[Marxism] The ISO, "State capitalist theory", and dialectics
djnesbit at connect.carleton.ca
Mon Nov 1 14:57:32 MST 2004
I do not wish to get bogged down in a discussion and defence of the
theory of state capitalism, therefore, I will limit myself to one post
on the subject. I have two points to make, the first regarding
recruitment and state capitalism. The second regarding Cliff's theory
of state capitalism itself.
I'm in the IS in Canada, and I've found that the theory of state
capitalism *is* an aide in recruiting. People seriously considering
involving themselves in a revolutionary organization *are* grappling
with "old" questions of what was the nature of Soviet Russia,
present-day Cuba, etc. Individual socialists, socialists in the NDP,
progressive activists of all stripes and even anarchists, commonly
reject revolutionary socialism and Marxism because of what they know of
Stalinism and what they see in Cuba and North Korea. Reading Cliff's
"State Capitalism in Russia" or Abbie Bakan's "The Great Lie" removes a
barrier for many, and allows many to pursue Marxism and become involved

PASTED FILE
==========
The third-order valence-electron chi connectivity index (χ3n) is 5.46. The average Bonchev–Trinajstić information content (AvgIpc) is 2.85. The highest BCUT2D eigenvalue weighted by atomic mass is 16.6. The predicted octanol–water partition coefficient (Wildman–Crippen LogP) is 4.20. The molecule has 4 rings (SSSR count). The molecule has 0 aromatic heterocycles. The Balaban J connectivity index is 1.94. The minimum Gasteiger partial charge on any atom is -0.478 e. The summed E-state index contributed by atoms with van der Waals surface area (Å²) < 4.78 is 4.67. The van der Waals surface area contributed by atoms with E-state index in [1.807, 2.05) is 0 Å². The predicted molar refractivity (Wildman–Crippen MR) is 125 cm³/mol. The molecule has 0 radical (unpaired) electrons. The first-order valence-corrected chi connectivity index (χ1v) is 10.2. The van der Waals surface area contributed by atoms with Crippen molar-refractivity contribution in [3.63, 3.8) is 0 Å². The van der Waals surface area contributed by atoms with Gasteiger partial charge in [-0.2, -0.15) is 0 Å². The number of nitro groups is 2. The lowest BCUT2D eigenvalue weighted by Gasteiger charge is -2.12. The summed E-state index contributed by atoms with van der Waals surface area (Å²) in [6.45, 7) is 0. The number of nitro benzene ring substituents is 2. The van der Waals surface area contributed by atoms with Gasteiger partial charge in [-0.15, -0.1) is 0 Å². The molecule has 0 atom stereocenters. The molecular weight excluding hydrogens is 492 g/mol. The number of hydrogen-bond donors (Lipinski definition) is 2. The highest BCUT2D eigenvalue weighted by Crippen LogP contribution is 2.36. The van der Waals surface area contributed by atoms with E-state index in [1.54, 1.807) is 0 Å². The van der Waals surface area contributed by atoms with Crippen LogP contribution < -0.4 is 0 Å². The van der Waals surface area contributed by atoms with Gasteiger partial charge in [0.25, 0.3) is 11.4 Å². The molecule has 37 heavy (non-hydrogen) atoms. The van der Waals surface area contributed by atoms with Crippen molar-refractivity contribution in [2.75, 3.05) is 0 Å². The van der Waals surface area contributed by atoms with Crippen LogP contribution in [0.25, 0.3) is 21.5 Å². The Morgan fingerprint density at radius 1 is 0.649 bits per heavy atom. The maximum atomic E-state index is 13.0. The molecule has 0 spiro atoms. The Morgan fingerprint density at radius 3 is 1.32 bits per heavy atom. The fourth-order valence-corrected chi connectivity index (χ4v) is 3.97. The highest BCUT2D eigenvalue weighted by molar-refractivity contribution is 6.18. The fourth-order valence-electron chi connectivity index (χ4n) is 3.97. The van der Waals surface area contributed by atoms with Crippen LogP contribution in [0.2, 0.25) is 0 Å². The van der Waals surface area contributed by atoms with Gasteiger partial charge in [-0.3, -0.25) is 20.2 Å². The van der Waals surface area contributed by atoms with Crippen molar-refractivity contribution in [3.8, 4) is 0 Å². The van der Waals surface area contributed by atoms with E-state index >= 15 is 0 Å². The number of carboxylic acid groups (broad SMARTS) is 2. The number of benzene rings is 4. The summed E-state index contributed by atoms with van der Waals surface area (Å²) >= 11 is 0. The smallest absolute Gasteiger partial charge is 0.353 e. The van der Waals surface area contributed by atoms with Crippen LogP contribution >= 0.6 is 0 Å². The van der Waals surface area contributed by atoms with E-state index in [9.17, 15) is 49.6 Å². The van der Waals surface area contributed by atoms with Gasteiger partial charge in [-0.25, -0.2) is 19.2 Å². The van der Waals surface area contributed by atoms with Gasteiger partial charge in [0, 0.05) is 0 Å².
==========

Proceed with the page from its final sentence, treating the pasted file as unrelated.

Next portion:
in revolutionary politics. Understandably, people will reject
revolutionary socialism if they think Stalin is the natural outcome.
As for the theory itself, it is consistently built around the maxim
"the emancipation of the working class is the act of the working
class". Socialism exists when the working class rules society, not a
small group on behalf of the class, or a state-owned system being
imposed from above. This may be pedantic, but it is central to the
theory of state capitalism and it is hammered home again and again in
any and every document outlining or developing upon Cliff's original
theory. The theory is appealing because this central principle of
socialism - as outlined by Marx - cannot be reconciled with states like
Cuba or North Korea.
Lou Paulsen wrote:
"I think that their adherence to Cliff's theories of "state capitalism"
has always (a) been wrong, (b) been evidence of an undialectical
approach to things (if you don't think Cuba is a good enough socialist
country to count as being socialist, you are too much of a purist by
far), and (c) served as an "escape clause" allowing them to recruit
members and friends who don't want to be really identified with
existing socialist countries."
Yes, I suppose state capitalism *is* an escape clause from being
associated with "existing socialist countries". I don't see why anyone
would want to fight for the Cuban model, whether it was genuinely
socialist or not. This, of course, does not mean that we won't defend
Cuba from imperialism.
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